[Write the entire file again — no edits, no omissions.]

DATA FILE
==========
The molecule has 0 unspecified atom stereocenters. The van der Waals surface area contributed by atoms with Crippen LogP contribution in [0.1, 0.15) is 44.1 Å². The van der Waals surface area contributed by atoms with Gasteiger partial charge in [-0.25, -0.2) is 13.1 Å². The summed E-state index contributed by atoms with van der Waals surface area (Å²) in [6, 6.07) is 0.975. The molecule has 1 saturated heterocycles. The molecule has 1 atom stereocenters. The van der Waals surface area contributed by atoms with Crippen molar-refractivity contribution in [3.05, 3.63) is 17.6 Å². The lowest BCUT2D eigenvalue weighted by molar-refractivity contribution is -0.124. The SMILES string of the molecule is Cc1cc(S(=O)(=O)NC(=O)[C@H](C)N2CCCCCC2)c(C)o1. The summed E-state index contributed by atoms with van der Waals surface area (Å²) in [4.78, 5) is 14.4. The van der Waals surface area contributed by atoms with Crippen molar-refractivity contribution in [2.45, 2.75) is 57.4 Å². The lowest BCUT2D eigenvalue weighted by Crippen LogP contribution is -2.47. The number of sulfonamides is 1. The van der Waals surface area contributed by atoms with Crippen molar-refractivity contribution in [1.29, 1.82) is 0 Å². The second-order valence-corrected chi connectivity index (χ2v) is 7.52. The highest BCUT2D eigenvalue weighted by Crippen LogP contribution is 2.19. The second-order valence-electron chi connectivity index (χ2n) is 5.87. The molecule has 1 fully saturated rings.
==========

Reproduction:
The molecule has 0 unspecified atom stereocenters. The van der Waals surface area contributed by atoms with Crippen LogP contribution in [0.1, 0.15) is 44.1 Å². The van der Waals surface area contributed by atoms with Gasteiger partial charge in [-0.25, -0.2) is 13.1 Å². The summed E-state index contributed by atoms with van der Waals surface area (Å²) in [6, 6.07) is 0.975. The molecule has 1 saturated heterocycles. The molecule has 1 atom stereocenters. The van der Waals surface area contributed by atoms with Crippen molar-refractivity contribution in [3.05, 3.63) is 17.6 Å². The lowest BCUT2D eigenvalue weighted by molar-refractivity contribution is -0.124. The SMILES string of the molecule is Cc1cc(S(=O)(=O)NC(=O)[C@H](C)N2CCCCCC2)c(C)o1. The summed E-state index contributed by atoms with van der Waals surface area (Å²) in [4.78, 5) is 14.4. The van der Waals surface area contributed by atoms with Crippen molar-refractivity contribution in [2.45, 2.75) is 57.4 Å². The lowest BCUT2D eigenvalue weighted by Crippen LogP contribution is -2.47. The number of sulfonamides is 1. The van der Waals surface area contributed by atoms with Crippen molar-refractivity contribution in [1.29, 1.82) is 0 Å². The second-order valence-corrected chi connectivity index (χ2v) is 7.52. The highest BCUT2D eigenvalue weighted by Crippen LogP contribution is 2.19. The second-order valence-electron chi connectivity index (χ2n) is 5.87. The molecule has 1 fully saturated rings.